Notably, these 7-nanometer chips still trail behind the 3-nanometer chips produced by Samsung and Taiwan Semiconductor Manufacturing Company (TSMC), the world’s largest contract chipmaker, which manufactures 60 percent of the world’s chips.

Following lobbying from the U.S. in 2020, Dutch company ASML, the world’s leading maker of lithography systems vital to creating semiconductors, has been forbidden by the Netherlands from selling its most advanced machines to China. The U.S. stepped up its pressure on the Netherlands to ban ASML from exporting its older models to China as well, to curb China’s technological rise.

The U.S. also blocked Nvidia and Advanced Micro Devices from exporting sophisticated computing chips to China. Officials justified their decision by pointing out that the chips — used in artificial intelligence computing such as image recognition work — could be channeled to “military end use” or “military end users” in China.

Should China be given unbridled access to chips, the U.S. fears that the communist state could surpass its own technological prowess. A report by Georgetown University’s Center for Security and Emerging Technology revealed that America’s efforts at distancing from China, especially when it comes to export restrictions stopping the Chinese from obtaining vital technological know-how, have met with some success in the semiconductor industry.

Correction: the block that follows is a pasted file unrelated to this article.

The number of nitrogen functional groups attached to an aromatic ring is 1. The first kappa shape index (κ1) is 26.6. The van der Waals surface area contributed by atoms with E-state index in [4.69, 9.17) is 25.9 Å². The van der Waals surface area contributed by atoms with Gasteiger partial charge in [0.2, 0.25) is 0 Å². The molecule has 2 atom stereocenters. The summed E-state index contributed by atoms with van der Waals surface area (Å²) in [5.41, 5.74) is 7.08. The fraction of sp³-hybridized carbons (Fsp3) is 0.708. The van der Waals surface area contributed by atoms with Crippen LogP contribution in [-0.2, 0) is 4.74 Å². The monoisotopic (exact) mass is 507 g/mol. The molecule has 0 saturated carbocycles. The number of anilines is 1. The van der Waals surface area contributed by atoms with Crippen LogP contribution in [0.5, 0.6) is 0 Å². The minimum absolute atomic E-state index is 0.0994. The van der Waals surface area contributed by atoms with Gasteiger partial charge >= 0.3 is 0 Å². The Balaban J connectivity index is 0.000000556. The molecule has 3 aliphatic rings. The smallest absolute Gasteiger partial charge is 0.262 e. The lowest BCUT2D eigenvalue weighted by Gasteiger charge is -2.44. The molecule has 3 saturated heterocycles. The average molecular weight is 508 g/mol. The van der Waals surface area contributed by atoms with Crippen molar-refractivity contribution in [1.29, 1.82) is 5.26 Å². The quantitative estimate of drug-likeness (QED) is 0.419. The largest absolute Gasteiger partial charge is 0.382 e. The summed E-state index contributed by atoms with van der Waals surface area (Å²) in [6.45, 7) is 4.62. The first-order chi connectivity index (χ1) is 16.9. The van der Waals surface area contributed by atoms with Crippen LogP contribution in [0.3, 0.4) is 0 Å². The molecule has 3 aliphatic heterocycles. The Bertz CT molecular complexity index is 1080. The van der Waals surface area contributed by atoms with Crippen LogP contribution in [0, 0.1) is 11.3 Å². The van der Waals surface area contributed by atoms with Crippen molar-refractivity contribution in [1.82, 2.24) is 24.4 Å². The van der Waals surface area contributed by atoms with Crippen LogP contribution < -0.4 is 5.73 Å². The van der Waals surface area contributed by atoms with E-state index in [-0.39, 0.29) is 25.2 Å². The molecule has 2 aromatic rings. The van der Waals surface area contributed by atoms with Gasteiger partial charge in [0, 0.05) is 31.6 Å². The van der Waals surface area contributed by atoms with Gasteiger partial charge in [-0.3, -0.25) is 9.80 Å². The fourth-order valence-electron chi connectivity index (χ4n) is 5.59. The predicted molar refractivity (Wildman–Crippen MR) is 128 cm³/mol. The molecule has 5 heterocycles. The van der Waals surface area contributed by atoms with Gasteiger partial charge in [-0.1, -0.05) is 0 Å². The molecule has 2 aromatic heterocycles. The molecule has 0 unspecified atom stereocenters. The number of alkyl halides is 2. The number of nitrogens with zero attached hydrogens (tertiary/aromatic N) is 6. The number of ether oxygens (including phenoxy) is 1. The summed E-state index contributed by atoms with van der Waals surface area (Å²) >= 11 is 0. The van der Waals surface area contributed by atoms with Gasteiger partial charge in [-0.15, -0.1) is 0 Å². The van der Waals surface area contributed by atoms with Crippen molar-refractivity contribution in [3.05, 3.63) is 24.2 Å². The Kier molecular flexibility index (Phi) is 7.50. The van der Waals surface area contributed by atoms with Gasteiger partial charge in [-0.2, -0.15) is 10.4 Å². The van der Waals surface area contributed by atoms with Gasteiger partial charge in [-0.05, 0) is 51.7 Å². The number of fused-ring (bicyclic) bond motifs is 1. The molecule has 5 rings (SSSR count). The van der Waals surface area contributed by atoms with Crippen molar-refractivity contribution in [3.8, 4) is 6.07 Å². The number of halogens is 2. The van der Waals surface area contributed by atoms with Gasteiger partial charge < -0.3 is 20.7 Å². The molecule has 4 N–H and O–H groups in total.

Dale Gai, research director at Counterpoint Research in Taiwan, said Taiwan’s semiconductor firms are cognizant of the need to diversify to mitigate concerns from customers worldwide amid rising Taiwan Strait hostilities, and although Taiwanese semiconductor firms will keep their bases at home, plans are underway to expand some of their operations overseas.

Enticed by U.S. funding and tax credits, TSMC is setting up a $12 billion 5-nanometer chip fabrication plant in Arizona, where it is poised to begin production in 2024.

source: the new american